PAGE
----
• "I would tell them to continuously watch for cryptography examples both in the news and in their everyday lives, as it plays a much bigger role than I could have ever imagined before taking the course."

My takeaway? I'll definitely share this advice with my next group of students!

Suggestions. Students provided a number of suggestions for future offerings of the course. Below are a few of them, with my thoughts in parentheses.

  • "I think that it's important to spend a little more time on Little Brother. It seemed less like a part of the course and more like a short break from the course." (This comment came up more than once in the feedback. I'll see what I can do next time to integrate the novel more in the course.)
  • "Because our question of security vs. privacy was evident throughout the semester, I think a debate would be an effective addition to the course." (We had a very fun "security vs. privacy" debate in the 2014 offering of the course. I'll probably bring that back in future offerings.)
  • "Using different forms of media to express our own views was helpful, but maybe looking more into the opinions of others in the field on social media would be just as helpful." (Since this course is a first-year writing seminar, I'm required to ask students to write a lot. That's not to say, however, that I couldn't work maybe one multimedia assignment into the syllabus! And it's been a goal for a few years now to build in a few Twitter assignments to the course. Next time!)
  • "Our class very early on began collaborating naturally, but I would suggest in the coming years to recommend this to your students as I personally found it very helpful ." (I was frankly amazed at how naturally the fall 2015 students started working together outside of class on problem sets. I think a few of them probably should have also visited my office hours from time time, but, in general, the out-of-class collaboration was a success. I'll continue to encourage this in the future, perhaps even suggesting GroupMe as a way to get organized.)
  • "More blogs but with less emphasis on each one (e.g. not having other students critique them) so students can feel more comfortable/less pressure writing them." (I saw the blog assignments as fairly low-stakes, informal writing, but it would seem that this student, at least, felt differently. I might try to handle the peer review piece of the class differently in the future, emphasizing its role in preparing students for later, higher-stakes writing assignments. Or bring in Twitter for shorter, more frequently, very informal writing assignments.)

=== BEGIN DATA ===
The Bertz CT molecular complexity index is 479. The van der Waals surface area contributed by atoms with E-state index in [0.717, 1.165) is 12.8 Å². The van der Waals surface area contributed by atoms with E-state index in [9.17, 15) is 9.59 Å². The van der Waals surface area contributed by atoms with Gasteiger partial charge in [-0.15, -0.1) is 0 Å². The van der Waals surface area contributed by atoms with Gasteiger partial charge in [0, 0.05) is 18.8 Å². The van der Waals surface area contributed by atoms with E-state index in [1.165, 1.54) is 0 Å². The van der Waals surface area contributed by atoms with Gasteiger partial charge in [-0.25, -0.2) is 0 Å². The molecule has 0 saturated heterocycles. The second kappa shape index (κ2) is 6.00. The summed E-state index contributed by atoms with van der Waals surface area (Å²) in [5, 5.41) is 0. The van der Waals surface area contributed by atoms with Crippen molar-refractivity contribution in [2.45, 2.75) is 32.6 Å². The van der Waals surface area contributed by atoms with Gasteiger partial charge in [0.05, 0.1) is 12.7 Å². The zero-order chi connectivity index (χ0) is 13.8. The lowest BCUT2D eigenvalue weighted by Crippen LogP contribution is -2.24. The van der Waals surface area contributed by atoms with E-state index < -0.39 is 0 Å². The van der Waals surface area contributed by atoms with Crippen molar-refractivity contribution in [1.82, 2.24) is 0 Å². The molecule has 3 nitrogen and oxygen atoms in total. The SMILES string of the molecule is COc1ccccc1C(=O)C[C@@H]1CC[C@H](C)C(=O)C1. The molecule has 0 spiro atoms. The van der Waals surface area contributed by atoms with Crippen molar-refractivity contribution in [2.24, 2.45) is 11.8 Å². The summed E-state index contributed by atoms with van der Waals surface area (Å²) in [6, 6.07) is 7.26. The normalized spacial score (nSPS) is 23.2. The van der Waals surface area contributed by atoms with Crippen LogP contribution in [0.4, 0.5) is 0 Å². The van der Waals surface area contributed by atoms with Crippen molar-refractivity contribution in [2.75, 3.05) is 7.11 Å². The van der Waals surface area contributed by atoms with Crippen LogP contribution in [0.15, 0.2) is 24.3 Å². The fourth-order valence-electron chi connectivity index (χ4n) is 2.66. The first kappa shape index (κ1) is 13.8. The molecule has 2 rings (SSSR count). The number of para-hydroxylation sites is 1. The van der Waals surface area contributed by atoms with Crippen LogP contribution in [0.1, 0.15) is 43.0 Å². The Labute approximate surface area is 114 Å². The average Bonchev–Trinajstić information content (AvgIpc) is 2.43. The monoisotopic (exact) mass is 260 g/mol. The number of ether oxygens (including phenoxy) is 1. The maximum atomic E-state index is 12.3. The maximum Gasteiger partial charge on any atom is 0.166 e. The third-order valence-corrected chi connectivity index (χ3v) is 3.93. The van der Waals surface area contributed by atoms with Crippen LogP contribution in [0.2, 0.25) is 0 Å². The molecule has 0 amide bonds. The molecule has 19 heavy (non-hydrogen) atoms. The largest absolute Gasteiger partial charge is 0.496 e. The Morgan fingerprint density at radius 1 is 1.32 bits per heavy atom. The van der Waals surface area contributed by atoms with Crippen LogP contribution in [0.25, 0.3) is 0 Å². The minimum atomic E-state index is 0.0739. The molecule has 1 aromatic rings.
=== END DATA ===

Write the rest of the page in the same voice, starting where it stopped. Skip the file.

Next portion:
• "Perhaps you could give an assignment where each student chooses a cipher that hasn't been discussed yet and writes about it in detail." (This was a paper assignment in each of the previous iterations of the course! It's a great assignment, but I felt that it needed a break, mainly because many of the good cipher choices have been covered by students in their Wonders & Marvels essays.)
  • "I think there could be a harder push towards writing on very unique subjects; this way we can explore what might be very interesting to us individually." (Good point. Without the paper assignment described above, the course had a little less freedom for students to explore topics of personal interest. I'll see if I can rebalance this aspect of paper assignments next time.)
  • "I personally wasn't a fan of the first paper... not sure why but I think it was kind of hard to be confined to the opinions of the 3 articles we had to choose from." (Another vote for a little more freedom to explore topics! I'll definitely build in more of this next time.)

Thanks to my students for providing such useful feedback. I'll be sure to review all the feedback when I return to this course in the future.